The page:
“What’s wonderful about this place is that everyone is a full-time athlete, so the scheduling and everything that is happening is able to support the needs of a full-time athlete,” says SSCV director of admissions, Sharon Schmidt, whose office is located in the school. “Although it’s a two-semester academic setting, it’s broken into trimesters from an athletic perspective. So the fall and spring are much more heavily weighted in terms of the pace of the academics. The load is lightened in the winter trimester.”

If students are in town during the winter, they’re at school all day Monday and shuttled back for lunch after on-snow training Tuesday through Friday. They go to class all afternoon until just before 5 p.m. Saturdays and Sundays are spent training or racing.

Schmidt gets calls from parents all over the country and world who want their children to attend VSSA. Of course, not all kids can qualify. Besides being a full-time snowsports athlete at SSCV each child must prove to be extremely dedicated, motivated and focused.

“When I’m going through the admissions process, I’m looking at their athletic ability, at their academics, at their maturity. These kids have to be mature beyond their years to be able to handle balancing all of these things,” Schmidt says.

The balance between athletics and academics often becomes a big choice for students once they graduate from VSSA. Many are faced with the dilemma of choosing either a college career or a professional sports career. Besides Heidi Kloser, who chose sports and is a successful moguls skier on the U.S. Team (returning from a knee injury that sidelined her for the Sochi Olympics), freeskier Aaron Blunck is another recent VSSA graduate off to a successful athletic career, having finished seventh in the Sochi Olympic halfpipe contest and with a World Cup halfpipe win to his credit. Then there is Liz Strong who managed to juggle both her athletic and academic success beyond high school. After graduating from VSSA she went on to ski for Harvard and graduated last year with a degree in Mechanical Engineering. She is now attending Massachusetts Institute of Technology to pursue her Ph.D.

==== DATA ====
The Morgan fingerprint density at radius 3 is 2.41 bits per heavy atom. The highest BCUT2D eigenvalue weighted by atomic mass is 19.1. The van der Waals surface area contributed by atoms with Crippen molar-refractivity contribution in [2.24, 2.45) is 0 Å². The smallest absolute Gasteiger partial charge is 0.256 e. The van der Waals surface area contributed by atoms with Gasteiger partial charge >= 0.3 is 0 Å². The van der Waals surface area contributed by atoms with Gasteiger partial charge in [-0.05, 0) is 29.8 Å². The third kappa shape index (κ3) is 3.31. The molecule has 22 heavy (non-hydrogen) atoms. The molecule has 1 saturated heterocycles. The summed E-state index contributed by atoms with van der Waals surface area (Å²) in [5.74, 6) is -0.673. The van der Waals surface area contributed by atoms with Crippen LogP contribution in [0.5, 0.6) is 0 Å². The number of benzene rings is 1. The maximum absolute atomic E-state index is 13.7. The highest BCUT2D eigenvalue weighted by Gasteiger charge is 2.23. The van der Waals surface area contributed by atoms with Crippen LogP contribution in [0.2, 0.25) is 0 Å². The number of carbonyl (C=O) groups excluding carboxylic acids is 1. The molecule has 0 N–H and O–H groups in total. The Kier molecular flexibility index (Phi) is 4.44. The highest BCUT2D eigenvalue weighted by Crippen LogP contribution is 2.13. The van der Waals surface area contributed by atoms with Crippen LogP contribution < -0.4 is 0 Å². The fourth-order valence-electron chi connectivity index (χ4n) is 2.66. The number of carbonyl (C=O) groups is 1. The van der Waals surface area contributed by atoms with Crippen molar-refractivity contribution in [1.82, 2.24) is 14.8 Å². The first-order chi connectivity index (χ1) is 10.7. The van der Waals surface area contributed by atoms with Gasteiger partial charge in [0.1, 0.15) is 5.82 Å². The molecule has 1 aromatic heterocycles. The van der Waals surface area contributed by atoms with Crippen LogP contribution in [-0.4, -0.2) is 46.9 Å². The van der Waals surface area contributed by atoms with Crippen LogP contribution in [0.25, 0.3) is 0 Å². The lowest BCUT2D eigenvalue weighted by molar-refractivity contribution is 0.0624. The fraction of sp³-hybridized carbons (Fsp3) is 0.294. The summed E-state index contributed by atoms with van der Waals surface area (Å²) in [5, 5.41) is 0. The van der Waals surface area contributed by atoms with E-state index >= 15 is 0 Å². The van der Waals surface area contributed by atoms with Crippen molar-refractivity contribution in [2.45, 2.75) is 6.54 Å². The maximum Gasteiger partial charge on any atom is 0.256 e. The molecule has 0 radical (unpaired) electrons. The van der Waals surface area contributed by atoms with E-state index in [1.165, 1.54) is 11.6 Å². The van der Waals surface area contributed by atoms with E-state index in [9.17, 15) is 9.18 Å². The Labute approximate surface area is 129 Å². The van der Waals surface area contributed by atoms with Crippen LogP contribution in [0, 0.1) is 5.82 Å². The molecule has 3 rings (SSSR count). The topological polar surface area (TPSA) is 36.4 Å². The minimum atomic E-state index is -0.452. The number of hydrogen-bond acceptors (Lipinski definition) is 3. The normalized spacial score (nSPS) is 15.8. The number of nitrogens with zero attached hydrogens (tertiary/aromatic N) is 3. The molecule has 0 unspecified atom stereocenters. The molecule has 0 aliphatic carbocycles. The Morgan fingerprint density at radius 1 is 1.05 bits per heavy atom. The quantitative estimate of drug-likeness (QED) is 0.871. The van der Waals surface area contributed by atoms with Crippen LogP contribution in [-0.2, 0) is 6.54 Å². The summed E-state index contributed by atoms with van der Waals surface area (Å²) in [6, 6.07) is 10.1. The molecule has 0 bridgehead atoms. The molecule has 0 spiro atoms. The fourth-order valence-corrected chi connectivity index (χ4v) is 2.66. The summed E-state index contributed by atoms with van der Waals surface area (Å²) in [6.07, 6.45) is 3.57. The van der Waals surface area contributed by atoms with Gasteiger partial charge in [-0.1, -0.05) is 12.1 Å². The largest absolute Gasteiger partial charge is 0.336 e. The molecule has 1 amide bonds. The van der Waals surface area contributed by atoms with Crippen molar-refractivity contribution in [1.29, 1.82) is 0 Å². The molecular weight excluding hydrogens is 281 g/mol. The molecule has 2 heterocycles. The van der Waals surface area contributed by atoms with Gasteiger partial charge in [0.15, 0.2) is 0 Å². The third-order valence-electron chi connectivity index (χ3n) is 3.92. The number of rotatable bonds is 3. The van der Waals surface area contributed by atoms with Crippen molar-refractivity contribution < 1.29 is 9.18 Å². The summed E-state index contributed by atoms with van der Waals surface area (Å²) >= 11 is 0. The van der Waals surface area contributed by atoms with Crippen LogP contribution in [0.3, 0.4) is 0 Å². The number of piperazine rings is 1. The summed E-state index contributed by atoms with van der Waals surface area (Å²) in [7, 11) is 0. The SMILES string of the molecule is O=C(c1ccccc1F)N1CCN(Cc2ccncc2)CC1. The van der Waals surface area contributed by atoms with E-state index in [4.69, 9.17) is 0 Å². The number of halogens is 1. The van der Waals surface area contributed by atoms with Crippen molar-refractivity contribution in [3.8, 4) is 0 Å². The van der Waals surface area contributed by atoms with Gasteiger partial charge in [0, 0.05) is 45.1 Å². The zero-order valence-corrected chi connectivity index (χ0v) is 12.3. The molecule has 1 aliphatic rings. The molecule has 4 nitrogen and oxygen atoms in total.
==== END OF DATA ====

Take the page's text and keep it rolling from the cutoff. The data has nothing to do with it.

“The common thread for our kids is that they’re passionate about what they’re doing,” Grimmer says. “In the end, the athletics is just a model [by which] they follow their passion and achieve remarkable things. They then go back and use that model and graph it into a particular part of their life, personally or academically … it doesn’t matter really. The common thread is passion.”

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Leadville 100 – The Ins and Outs of the World’s Toughest Athletic Endeavors

Find out why the Leadville 100’s veterans keep going back for more

To someone who’s been running nonstop for 10 or 13 hours, by the light of a headlamp, the boulders along the trail can look like mountain lions! Actually, in the lengthening shadows, they look like mountain lions leaping toward you. It’s terrifying. But it helps keep Bill Finkbeiner awake. Otherwise, the Leadville 100 veteran, who turns 60 this year and will compete in his 32nd Leadville ultra marathon this August, might start drifting off. This can happen while putting one foot in front of another, still moving, until he veers off trail or stumbles and wakes with a start.

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Marge Hickmann is the opposite sort of runner. The Leadville 100 champion from 1985 (when the race was three years old and she was one of just two women to even cross the finish line), has never fallen asleep while running. At 65, she too will embark on her 32nd Leadville 100 race this August. The Leadville local who claims to have once been “a chubby girl from Pennsylvania” has competed in the 100-mile trail race every year for the last 31 years. She has only finished 16 times – two of them unofficial – because she had exceeded the 30-hour time limit. Although the win in ’85 was spectacular, the highlight of Hickmann’s Leadville 100 career was her tenth   place overall finish in 1997, when she tallied her fastest time – “23 hours and change” – and claims that the last 30 miles of the race “were like running on air.”